The start of February marks the beginning of “a time when the culture and contributions of African Americans take center stage”, as said by Robert Hughes for the Wall Street Journal. Black History Month signifies a focus on the experiences, values, and efforts of a race historically looked away from. With this shift comes a rise and opportunity in awareness for not only the Black community, but also other minority groups as well. The Asian community in particular has a rich history with Black Americans, and now more than ever do our two communities need to unite for common good in racial equality and societal peace. After all, this would not be the first time great strides have been made for both groups, nor will it be the last.
World War II saw political racial injustices come to fruition on a massive scale, particularly regarding Japanese Americans who were forced into concentration camps by the U.S. government. This targeted attack left shockwaves resonating through minority communities, including the Black community that saw the potential for unrightful internment of Black citizens as well. Thus, a surge of protest and initiative pushed back against the Emergency Detention Act, a law that gave the government the right to detain anyone who was deemed a threat to the nation. Japanese-Americans backed the movement for the law’s repeal, with figureheads like Ray Okamura working as chairman of an ad hoc committee for the Japanese American Citizens League, and the Asian American Political Alliance speaking out at public protests such as Black Panther Party rallies.
Established relations between the Asian and African continents sees precedence in the Bandung Conference, where collaboration between 29 countries saw the enhancement of cultural, political, and economic cooperation, with legacies that last to this day such as the Non-Aligned Movement and continued summits for Afro-Asian correspondence. Collaborations for African-Americans and Asian-Americans continued throughout the years; during the Vietnam War, Thich Nhat Hanh and Martin Luther King Jr’s famous friendship found both activists on common ground, standing up against racism, intolerance, and war. Their meetings, letters, and overall relationship proved a strong bond between two races, two countries, and the chance for other minorities to do the same.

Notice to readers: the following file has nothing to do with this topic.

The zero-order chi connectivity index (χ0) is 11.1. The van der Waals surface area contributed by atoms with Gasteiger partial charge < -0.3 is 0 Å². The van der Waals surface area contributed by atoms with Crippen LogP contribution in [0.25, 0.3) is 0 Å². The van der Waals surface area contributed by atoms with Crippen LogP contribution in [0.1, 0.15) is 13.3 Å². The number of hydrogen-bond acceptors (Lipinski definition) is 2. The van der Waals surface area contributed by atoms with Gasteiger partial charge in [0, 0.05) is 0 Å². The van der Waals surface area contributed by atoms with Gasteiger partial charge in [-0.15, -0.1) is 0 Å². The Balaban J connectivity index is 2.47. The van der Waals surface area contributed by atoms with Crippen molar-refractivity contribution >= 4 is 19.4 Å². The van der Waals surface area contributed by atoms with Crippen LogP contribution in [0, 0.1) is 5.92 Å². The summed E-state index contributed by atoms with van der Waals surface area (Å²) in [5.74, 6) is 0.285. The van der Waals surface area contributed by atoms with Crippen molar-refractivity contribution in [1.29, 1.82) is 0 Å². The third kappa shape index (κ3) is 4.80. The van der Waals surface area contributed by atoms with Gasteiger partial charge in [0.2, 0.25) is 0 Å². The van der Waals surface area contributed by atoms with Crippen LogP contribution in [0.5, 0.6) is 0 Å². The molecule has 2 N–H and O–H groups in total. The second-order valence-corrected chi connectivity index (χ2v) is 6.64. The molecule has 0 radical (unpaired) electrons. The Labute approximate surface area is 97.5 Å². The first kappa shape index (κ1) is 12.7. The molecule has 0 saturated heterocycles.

Likewise, modern day alliances between Black and Asian Americans have withstood the test of time. Asian Americans for Black Lives, for example, works to advocate alongside Black communities and the Black Lives Matter movement to bring about meaningful change in tumultuous states and to abolish stereotypes such as the model minority myth that harm all societies. The amount of educational resources and activist initiatives grows every day, promoting conversations on the unique experiences of both parties while also enlightening those on the outside of the status and what to do to change it for the better. Deep-rooted problems such as systemic racism involve an arduous process of reparation and healthy evolution that only the combined efforts of Asian and Black Americans can harness to make the foundations of the country we share a safe and fair place.
With substantial progress in social and cultural equality comes significant challenges that present ripe opportunities for solidarity amongst communities no matter the race or background. There is still more work to be done, building upon the many years of turmoil, growth, and unity. From decades of struggle, decades of movement, for a future of harmony between Asian and Black Americans.
About The Author: Daniel is an ABC (American Born Chinese) and lives in Western New York. He currently attends Brown University concentrating in Computer Science and interns for CSEBRI.
Chang, Ailsa, NPR, 04/02/2021-
Lang, Cady, Time, 06/26/2020 –
Stanford Libraries – https://exhibits.stanford.edu/riseup/feature/asian-americans-and-african-americans-points-of-unity-and-discord
Office of the Historian – https://history.state.gov/milestones/1953-1960/bandung-conf
Greenburg, Jonathan D., USF Blogs: Fierce Urgency, 10/12/2021 – https://usfblogs.usfca.edu/fierce-urgency/2021/10/12/thich-nhat-hanh-and-dr-martin-luther-king-jr-spiritual-brothers-partners-in-nonviolence/
Hughes, Robert J., Wall Street Journal, 1/21/2000 –